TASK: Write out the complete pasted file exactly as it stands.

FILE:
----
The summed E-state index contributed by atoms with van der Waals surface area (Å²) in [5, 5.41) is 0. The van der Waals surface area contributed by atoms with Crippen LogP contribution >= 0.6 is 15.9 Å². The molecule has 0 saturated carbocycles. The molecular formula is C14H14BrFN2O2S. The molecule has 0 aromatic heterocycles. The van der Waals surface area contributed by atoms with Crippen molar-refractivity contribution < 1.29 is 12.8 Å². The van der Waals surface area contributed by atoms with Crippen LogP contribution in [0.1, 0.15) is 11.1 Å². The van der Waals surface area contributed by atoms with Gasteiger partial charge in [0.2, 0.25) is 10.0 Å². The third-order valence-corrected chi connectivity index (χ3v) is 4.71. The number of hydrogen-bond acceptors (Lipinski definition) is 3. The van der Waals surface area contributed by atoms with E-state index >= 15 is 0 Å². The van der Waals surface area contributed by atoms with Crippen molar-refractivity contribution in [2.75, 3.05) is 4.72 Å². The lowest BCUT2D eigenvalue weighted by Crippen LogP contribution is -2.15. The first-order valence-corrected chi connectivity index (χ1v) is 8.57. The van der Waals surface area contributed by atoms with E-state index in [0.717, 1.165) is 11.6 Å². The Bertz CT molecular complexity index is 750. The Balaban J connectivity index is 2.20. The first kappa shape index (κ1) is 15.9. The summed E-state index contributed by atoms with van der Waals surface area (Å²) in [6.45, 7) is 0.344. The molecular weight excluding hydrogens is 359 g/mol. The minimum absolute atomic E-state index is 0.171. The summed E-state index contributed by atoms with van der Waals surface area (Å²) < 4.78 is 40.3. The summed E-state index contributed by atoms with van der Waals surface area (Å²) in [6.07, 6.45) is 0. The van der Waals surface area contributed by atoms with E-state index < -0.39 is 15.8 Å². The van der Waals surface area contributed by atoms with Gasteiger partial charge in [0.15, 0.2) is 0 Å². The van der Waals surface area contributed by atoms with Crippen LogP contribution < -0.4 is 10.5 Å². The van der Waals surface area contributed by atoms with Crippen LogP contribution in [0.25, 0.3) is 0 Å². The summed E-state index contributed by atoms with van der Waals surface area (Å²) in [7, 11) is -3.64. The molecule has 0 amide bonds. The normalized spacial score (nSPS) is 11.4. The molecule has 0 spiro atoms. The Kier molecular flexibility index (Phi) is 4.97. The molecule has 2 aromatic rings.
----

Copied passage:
The summed E-state index contributed by atoms with van der Waals surface area (Å²) in [5, 5.41) is 0. The van der Waals surface area contributed by atoms with Crippen LogP contribution >= 0.6 is 15.9 Å². The molecule has 0 saturated carbocycles. The molecular formula is C14H14BrFN2O2S. The molecule has 0 aromatic heterocycles. The van der Waals surface area contributed by atoms with Crippen molar-refractivity contribution < 1.29 is 12.8 Å². The van der Waals surface area contributed by atoms with Crippen LogP contribution in [0.1, 0.15) is 11.1 Å². The van der Waals surface area contributed by atoms with Gasteiger partial charge in [0.2, 0.25) is 10.0 Å². The third-order valence-corrected chi connectivity index (χ3v) is 4.71. The number of hydrogen-bond acceptors (Lipinski definition) is 3. The van der Waals surface area contributed by atoms with E-state index >= 15 is 0 Å². The van der Waals surface area contributed by atoms with Crippen molar-refractivity contribution in [2.75, 3.05) is 4.72 Å². The lowest BCUT2D eigenvalue weighted by Crippen LogP contribution is -2.15. The first-order valence-corrected chi connectivity index (χ1v) is 8.57. The van der Waals surface area contributed by atoms with E-state index in [0.717, 1.165) is 11.6 Å². The Bertz CT molecular complexity index is 750. The Balaban J connectivity index is 2.20. The first kappa shape index (κ1) is 15.9. The summed E-state index contributed by atoms with van der Waals surface area (Å²) in [6.45, 7) is 0.344. The molecular weight excluding hydrogens is 359 g/mol. The minimum absolute atomic E-state index is 0.171. The summed E-state index contributed by atoms with van der Waals surface area (Å²) < 4.78 is 40.3. The summed E-state index contributed by atoms with van der Waals surface area (Å²) in [6.07, 6.45) is 0. The van der Waals surface area contributed by atoms with E-state index < -0.39 is 15.8 Å². The van der Waals surface area contributed by atoms with Gasteiger partial charge in [0.15, 0.2) is 0 Å². The van der Waals surface area contributed by atoms with Crippen LogP contribution < -0.4 is 10.5 Å². The van der Waals surface area contributed by atoms with Crippen LogP contribution in [0.25, 0.3) is 0 Å². The summed E-state index contributed by atoms with van der Waals surface area (Å²) in [7, 11) is -3.64. The molecule has 0 amide bonds. The normalized spacial score (nSPS) is 11.4. The molecule has 0 spiro atoms. The Kier molecular flexibility index (Phi) is 4.97. The molecule has 2 aromatic rings.